With the increase in strength over PE as well as being able to hold that strength over a wide range of temperatures, PE-X can be used for a greater range of applications in mechanical services. The latest development in PE-X piping involves making a composite sleeve between the plastic and a metal alloy (usually aluminium) to greatly boost the strength of the pipe so it can carry high pressure gas. These products are called 'PE-X-Al' or 'PEX-Al-PEX' and are in the process of completely changing the way we distribute gas inside buildings.

The range of polymer properties

Although PVC and PE fall into the broad category of 'plastic materials' they are really quite different in terms of strength, hardness, toughness and thermal properties. As such they are used in different mechanical services applications. They also respond differently to temperature. For example, PVC has a significant fall off in strength with increasing temperature, whereas as PE-X does not.

Perhaps the easiest way to visualise the difference in properties between these materials is by comparing some nominal values for commonly used types in a table. We've shown a copper pipe alloy as a comparison, because this is the material that PE-X is displacing as an alternative technology.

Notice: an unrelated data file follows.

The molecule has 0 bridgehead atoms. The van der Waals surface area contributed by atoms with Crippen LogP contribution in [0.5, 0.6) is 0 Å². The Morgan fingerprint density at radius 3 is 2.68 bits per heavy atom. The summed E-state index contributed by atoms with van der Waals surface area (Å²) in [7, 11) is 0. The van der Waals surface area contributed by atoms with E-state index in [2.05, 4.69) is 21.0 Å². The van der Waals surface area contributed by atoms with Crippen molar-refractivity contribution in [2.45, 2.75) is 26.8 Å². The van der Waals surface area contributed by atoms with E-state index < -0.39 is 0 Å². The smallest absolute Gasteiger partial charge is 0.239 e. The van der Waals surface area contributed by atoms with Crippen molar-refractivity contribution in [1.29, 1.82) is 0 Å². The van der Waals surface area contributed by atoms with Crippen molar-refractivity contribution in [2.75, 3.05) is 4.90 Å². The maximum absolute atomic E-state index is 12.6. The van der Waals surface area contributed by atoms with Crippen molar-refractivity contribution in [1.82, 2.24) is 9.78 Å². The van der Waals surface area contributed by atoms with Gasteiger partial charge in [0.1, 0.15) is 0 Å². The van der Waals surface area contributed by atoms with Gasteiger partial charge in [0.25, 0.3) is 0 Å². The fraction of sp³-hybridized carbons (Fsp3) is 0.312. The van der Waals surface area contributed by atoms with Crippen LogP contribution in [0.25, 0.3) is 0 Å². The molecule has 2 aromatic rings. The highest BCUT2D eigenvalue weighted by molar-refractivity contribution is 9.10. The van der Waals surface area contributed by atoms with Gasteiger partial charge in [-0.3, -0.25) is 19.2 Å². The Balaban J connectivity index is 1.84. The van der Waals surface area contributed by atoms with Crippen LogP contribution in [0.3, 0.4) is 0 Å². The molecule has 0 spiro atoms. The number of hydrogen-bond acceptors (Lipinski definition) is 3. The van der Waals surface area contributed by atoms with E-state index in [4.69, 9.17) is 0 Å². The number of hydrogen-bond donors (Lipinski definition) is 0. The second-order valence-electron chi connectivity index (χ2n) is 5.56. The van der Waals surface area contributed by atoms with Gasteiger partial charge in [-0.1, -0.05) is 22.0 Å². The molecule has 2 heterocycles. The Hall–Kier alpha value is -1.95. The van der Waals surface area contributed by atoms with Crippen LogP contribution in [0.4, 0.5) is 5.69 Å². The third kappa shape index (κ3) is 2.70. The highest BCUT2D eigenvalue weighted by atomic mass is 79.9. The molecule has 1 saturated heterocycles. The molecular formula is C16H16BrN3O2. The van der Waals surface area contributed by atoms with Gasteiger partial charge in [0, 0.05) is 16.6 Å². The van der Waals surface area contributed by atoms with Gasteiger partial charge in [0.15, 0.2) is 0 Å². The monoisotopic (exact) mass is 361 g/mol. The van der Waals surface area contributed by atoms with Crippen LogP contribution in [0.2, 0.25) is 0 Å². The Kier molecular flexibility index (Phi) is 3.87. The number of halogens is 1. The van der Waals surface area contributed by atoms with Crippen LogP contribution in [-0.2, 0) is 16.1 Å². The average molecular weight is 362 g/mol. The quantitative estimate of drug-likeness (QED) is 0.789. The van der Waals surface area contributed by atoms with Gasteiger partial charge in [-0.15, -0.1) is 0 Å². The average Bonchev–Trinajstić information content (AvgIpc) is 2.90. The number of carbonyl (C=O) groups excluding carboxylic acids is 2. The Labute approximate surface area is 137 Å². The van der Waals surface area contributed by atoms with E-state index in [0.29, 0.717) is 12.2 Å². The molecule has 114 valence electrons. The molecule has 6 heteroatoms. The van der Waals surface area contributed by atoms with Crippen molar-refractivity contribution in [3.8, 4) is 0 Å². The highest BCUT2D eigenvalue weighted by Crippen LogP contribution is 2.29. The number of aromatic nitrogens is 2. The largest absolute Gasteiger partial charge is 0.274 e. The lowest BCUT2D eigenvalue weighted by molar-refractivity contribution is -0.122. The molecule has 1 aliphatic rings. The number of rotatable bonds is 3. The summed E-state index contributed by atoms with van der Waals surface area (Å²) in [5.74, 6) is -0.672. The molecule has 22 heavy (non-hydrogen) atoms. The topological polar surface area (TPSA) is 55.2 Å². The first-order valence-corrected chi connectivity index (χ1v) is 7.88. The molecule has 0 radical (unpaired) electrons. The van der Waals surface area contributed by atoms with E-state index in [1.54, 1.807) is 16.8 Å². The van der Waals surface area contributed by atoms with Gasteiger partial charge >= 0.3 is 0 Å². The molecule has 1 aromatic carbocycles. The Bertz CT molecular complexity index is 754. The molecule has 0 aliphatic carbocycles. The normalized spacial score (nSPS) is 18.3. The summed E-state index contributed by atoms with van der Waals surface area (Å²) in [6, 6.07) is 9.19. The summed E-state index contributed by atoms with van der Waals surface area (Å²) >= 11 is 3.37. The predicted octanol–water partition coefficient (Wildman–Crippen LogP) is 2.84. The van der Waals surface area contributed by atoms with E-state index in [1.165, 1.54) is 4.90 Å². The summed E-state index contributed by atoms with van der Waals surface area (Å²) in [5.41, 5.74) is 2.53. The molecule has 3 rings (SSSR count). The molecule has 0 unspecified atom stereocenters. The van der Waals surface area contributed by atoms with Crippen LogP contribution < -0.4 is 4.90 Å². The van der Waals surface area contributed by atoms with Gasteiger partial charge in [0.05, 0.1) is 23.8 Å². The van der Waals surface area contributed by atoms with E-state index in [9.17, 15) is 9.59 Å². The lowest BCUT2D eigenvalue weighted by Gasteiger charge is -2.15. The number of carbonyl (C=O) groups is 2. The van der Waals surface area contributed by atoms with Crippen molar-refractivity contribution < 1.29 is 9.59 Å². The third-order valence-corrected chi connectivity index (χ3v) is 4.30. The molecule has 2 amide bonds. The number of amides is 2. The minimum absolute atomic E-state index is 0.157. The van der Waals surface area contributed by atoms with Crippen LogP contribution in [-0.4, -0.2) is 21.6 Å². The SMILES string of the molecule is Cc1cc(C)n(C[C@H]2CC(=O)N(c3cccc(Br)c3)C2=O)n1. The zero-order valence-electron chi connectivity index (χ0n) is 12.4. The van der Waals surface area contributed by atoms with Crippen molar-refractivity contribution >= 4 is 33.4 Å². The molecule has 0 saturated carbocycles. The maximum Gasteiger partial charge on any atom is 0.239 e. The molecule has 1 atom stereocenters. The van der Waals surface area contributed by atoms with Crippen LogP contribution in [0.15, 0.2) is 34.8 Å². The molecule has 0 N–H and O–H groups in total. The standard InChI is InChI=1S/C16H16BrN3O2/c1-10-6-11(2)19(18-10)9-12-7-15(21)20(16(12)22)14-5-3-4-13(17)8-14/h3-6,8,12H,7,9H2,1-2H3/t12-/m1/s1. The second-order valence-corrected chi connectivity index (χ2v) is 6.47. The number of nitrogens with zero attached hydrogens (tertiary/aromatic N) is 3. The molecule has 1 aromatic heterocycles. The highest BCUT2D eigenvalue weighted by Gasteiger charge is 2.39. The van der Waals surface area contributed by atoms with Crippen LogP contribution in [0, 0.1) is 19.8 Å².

Density (kg/m3)
Strength at room temp (MPa) Strength at 60ºC (MPa)
Stiffness (GPa)
Max service temp (ºC)
Thermal expansion co-efficient (10-5 / ºC)
Thermal conductivity (W / mK)
1,400 55 12 3.4 60 5.2 0.2
1,530 55 28 3.1 93 7.0 0.2
955 22 9 0.8 80 22 0.5
940 26 18 0.6 100 16 0.4
8,900 130 130 117 700 1.7 385

An important characteristic of any building material that we haven't yet covered is how it transmits sound. The properties that determine how well sound is or is not transmitted can be derived from stiffness and density figures. Take the square root of the stiffness and divide it by density, and you'll see that the speed of sound is highest in the PVC polymers, followed by PE and then Copper.

Who is concerned with which properties?

All of these properties mean different things to different stakeholders when it comes to a building's design. The minimum requirement is that the pipes used must be able to withstand the pressures, loads and temperatures of any liquids that they are carrying (let's just keep things simple for the moment and consider water only).

As society has evolved, we now have progressively more demanding ergonomic requirements. Water-borne noise needs to be minimised and we also have to maximise energy efficiency by reducing heat loss. This can be done by using thick PE-X plastic pipes that have a service temperature in excess of the maximum allowable hot water supply temperatures (50 degrees Celsius) and that don't transmit sound all that well.

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In conclusion

It's clear that all of the plastic pipe materials that are in use today have a wide range of properties. So it stands to reason that we can't treat them the same in terms of how we install them (attaching fittings, hanging pipes) and how we firestop penetrations that they pass through.

To find out more, get in touch with the team at Hilti today.